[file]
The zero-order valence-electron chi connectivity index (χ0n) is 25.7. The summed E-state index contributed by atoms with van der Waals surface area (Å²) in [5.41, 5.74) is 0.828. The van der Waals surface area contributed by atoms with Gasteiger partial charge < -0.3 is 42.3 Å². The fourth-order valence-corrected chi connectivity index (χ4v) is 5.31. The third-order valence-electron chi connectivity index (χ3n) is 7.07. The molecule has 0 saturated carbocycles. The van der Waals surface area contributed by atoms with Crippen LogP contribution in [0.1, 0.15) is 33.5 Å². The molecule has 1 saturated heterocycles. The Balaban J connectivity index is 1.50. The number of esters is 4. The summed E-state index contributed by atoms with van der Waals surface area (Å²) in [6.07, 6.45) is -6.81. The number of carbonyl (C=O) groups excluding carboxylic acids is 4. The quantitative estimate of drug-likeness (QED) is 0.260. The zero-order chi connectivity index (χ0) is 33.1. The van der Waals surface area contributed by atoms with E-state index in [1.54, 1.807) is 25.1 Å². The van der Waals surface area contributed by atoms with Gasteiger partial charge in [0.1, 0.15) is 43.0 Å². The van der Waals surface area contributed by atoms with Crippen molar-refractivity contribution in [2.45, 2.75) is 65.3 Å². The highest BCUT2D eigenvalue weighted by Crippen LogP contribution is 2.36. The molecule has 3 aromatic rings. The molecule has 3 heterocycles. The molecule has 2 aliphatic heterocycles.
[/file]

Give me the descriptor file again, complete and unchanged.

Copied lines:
The zero-order valence-electron chi connectivity index (χ0n) is 25.7. The summed E-state index contributed by atoms with van der Waals surface area (Å²) in [5.41, 5.74) is 0.828. The van der Waals surface area contributed by atoms with Gasteiger partial charge < -0.3 is 42.3 Å². The fourth-order valence-corrected chi connectivity index (χ4v) is 5.31. The third-order valence-electron chi connectivity index (χ3n) is 7.07. The molecule has 0 saturated carbocycles. The van der Waals surface area contributed by atoms with Crippen LogP contribution in [0.1, 0.15) is 33.5 Å². The molecule has 1 saturated heterocycles. The Balaban J connectivity index is 1.50. The number of esters is 4. The summed E-state index contributed by atoms with van der Waals surface area (Å²) in [6.07, 6.45) is -6.81. The number of carbonyl (C=O) groups excluding carboxylic acids is 4. The quantitative estimate of drug-likeness (QED) is 0.260. The zero-order chi connectivity index (χ0) is 33.1. The van der Waals surface area contributed by atoms with E-state index in [1.54, 1.807) is 25.1 Å². The van der Waals surface area contributed by atoms with Gasteiger partial charge in [0.1, 0.15) is 43.0 Å². The van der Waals surface area contributed by atoms with Crippen molar-refractivity contribution in [2.45, 2.75) is 65.3 Å². The highest BCUT2D eigenvalue weighted by Crippen LogP contribution is 2.36. The molecule has 3 aromatic rings. The molecule has 3 heterocycles. The molecule has 2 aliphatic heterocycles.